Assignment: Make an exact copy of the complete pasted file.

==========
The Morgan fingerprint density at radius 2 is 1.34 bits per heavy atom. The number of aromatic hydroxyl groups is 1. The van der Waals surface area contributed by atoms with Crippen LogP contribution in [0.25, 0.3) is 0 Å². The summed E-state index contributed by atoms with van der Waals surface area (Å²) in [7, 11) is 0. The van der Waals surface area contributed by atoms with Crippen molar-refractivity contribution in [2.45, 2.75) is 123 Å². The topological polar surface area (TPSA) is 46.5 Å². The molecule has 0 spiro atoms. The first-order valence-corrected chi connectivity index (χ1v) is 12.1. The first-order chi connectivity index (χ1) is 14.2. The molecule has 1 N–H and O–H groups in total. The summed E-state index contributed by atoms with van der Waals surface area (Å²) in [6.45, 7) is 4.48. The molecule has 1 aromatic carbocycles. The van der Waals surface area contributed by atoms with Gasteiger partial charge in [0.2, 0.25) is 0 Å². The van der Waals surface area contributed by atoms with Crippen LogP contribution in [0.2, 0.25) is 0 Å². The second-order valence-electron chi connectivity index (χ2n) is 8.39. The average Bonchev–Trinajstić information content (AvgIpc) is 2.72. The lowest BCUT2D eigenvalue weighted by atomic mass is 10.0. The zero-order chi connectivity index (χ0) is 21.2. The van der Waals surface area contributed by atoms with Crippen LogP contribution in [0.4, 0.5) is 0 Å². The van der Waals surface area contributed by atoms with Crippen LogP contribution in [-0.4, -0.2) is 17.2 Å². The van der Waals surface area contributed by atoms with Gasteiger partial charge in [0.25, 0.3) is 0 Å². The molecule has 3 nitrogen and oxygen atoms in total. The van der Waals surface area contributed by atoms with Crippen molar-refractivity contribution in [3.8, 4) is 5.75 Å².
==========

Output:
The Morgan fingerprint density at radius 2 is 1.34 bits per heavy atom. The number of aromatic hydroxyl groups is 1. The van der Waals surface area contributed by atoms with Crippen LogP contribution in [0.25, 0.3) is 0 Å². The summed E-state index contributed by atoms with van der Waals surface area (Å²) in [7, 11) is 0. The van der Waals surface area contributed by atoms with Crippen molar-refractivity contribution in [2.45, 2.75) is 123 Å². The topological polar surface area (TPSA) is 46.5 Å². The molecule has 0 spiro atoms. The first-order valence-corrected chi connectivity index (χ1v) is 12.1. The first-order chi connectivity index (χ1) is 14.2. The molecule has 1 N–H and O–H groups in total. The summed E-state index contributed by atoms with van der Waals surface area (Å²) in [6.45, 7) is 4.48. The molecule has 1 aromatic carbocycles. The van der Waals surface area contributed by atoms with Gasteiger partial charge in [0.2, 0.25) is 0 Å². The van der Waals surface area contributed by atoms with Crippen LogP contribution in [0.2, 0.25) is 0 Å². The second-order valence-electron chi connectivity index (χ2n) is 8.39. The average Bonchev–Trinajstić information content (AvgIpc) is 2.72. The lowest BCUT2D eigenvalue weighted by atomic mass is 10.0. The zero-order chi connectivity index (χ0) is 21.2. The van der Waals surface area contributed by atoms with Crippen LogP contribution in [0.4, 0.5) is 0 Å². The van der Waals surface area contributed by atoms with Crippen LogP contribution in [-0.4, -0.2) is 17.2 Å². The van der Waals surface area contributed by atoms with Gasteiger partial charge in [0.25, 0.3) is 0 Å². The molecule has 3 nitrogen and oxygen atoms in total. The van der Waals surface area contributed by atoms with Crippen molar-refractivity contribution in [3.8, 4) is 5.75 Å².